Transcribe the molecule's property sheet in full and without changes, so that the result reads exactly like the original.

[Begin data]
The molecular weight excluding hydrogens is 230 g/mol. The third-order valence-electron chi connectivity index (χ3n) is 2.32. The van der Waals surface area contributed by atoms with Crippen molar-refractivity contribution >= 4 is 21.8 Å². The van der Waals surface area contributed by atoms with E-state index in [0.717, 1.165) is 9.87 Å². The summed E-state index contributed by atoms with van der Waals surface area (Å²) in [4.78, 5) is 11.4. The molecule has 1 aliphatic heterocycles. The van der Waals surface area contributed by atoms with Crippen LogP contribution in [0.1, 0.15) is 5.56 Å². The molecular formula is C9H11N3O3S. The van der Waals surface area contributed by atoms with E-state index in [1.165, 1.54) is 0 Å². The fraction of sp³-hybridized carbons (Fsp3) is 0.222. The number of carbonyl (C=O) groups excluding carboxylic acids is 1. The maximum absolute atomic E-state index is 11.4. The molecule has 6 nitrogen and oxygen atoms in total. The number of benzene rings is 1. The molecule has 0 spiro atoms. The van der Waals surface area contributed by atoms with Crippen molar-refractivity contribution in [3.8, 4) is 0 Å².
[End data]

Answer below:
The molecular weight excluding hydrogens is 230 g/mol. The third-order valence-electron chi connectivity index (χ3n) is 2.32. The van der Waals surface area contributed by atoms with Crippen molar-refractivity contribution >= 4 is 21.8 Å². The van der Waals surface area contributed by atoms with E-state index in [0.717, 1.165) is 9.87 Å². The summed E-state index contributed by atoms with van der Waals surface area (Å²) in [4.78, 5) is 11.4. The molecule has 1 aliphatic heterocycles. The van der Waals surface area contributed by atoms with Crippen LogP contribution in [0.1, 0.15) is 5.56 Å². The molecular formula is C9H11N3O3S. The van der Waals surface area contributed by atoms with E-state index in [1.165, 1.54) is 0 Å². The fraction of sp³-hybridized carbons (Fsp3) is 0.222. The number of carbonyl (C=O) groups excluding carboxylic acids is 1. The maximum absolute atomic E-state index is 11.4. The molecule has 6 nitrogen and oxygen atoms in total. The number of benzene rings is 1. The molecule has 0 spiro atoms. The van der Waals surface area contributed by atoms with Crippen molar-refractivity contribution in [3.8, 4) is 0 Å².